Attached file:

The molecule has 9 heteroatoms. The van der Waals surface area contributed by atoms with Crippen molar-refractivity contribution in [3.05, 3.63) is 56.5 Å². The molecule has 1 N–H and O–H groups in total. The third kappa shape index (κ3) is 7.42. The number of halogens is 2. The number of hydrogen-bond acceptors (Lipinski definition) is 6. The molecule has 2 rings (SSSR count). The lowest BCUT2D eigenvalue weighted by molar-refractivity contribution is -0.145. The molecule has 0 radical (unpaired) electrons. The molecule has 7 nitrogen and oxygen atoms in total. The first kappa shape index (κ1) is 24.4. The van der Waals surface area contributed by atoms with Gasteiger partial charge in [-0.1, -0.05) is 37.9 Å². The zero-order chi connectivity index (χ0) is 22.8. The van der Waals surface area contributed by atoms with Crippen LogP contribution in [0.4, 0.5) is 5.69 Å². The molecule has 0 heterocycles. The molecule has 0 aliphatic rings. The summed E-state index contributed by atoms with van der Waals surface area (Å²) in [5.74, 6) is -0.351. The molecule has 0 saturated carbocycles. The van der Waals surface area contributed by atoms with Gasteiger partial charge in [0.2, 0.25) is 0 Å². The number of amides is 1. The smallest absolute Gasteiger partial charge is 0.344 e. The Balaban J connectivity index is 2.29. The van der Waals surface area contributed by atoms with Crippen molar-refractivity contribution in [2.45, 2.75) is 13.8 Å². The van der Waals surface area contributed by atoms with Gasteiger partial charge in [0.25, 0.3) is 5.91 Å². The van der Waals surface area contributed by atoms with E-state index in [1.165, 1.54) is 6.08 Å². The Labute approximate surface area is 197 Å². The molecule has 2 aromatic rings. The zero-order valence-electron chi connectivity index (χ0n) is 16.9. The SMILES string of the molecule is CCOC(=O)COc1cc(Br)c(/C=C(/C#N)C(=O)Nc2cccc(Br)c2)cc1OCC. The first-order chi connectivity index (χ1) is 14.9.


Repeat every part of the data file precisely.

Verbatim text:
The molecule has 9 heteroatoms. The van der Waals surface area contributed by atoms with Crippen molar-refractivity contribution in [3.05, 3.63) is 56.5 Å². The molecule has 1 N–H and O–H groups in total. The third kappa shape index (κ3) is 7.42. The number of halogens is 2. The number of hydrogen-bond acceptors (Lipinski definition) is 6. The molecule has 2 rings (SSSR count). The lowest BCUT2D eigenvalue weighted by molar-refractivity contribution is -0.145. The molecule has 0 radical (unpaired) electrons. The molecule has 7 nitrogen and oxygen atoms in total. The first kappa shape index (κ1) is 24.4. The van der Waals surface area contributed by atoms with Gasteiger partial charge in [-0.1, -0.05) is 37.9 Å². The zero-order chi connectivity index (χ0) is 22.8. The van der Waals surface area contributed by atoms with Crippen LogP contribution in [0.4, 0.5) is 5.69 Å². The molecule has 0 heterocycles. The molecule has 0 aliphatic rings. The summed E-state index contributed by atoms with van der Waals surface area (Å²) in [5.74, 6) is -0.351. The molecule has 0 saturated carbocycles. The van der Waals surface area contributed by atoms with Gasteiger partial charge in [0.2, 0.25) is 0 Å². The number of amides is 1. The smallest absolute Gasteiger partial charge is 0.344 e. The Balaban J connectivity index is 2.29. The van der Waals surface area contributed by atoms with Crippen molar-refractivity contribution in [2.45, 2.75) is 13.8 Å². The van der Waals surface area contributed by atoms with Gasteiger partial charge in [0.25, 0.3) is 5.91 Å². The van der Waals surface area contributed by atoms with E-state index in [1.165, 1.54) is 6.08 Å². The Labute approximate surface area is 197 Å². The molecule has 2 aromatic rings. The zero-order valence-electron chi connectivity index (χ0n) is 16.9. The SMILES string of the molecule is CCOC(=O)COc1cc(Br)c(/C=C(/C#N)C(=O)Nc2cccc(Br)c2)cc1OCC. The first-order chi connectivity index (χ1) is 14.9.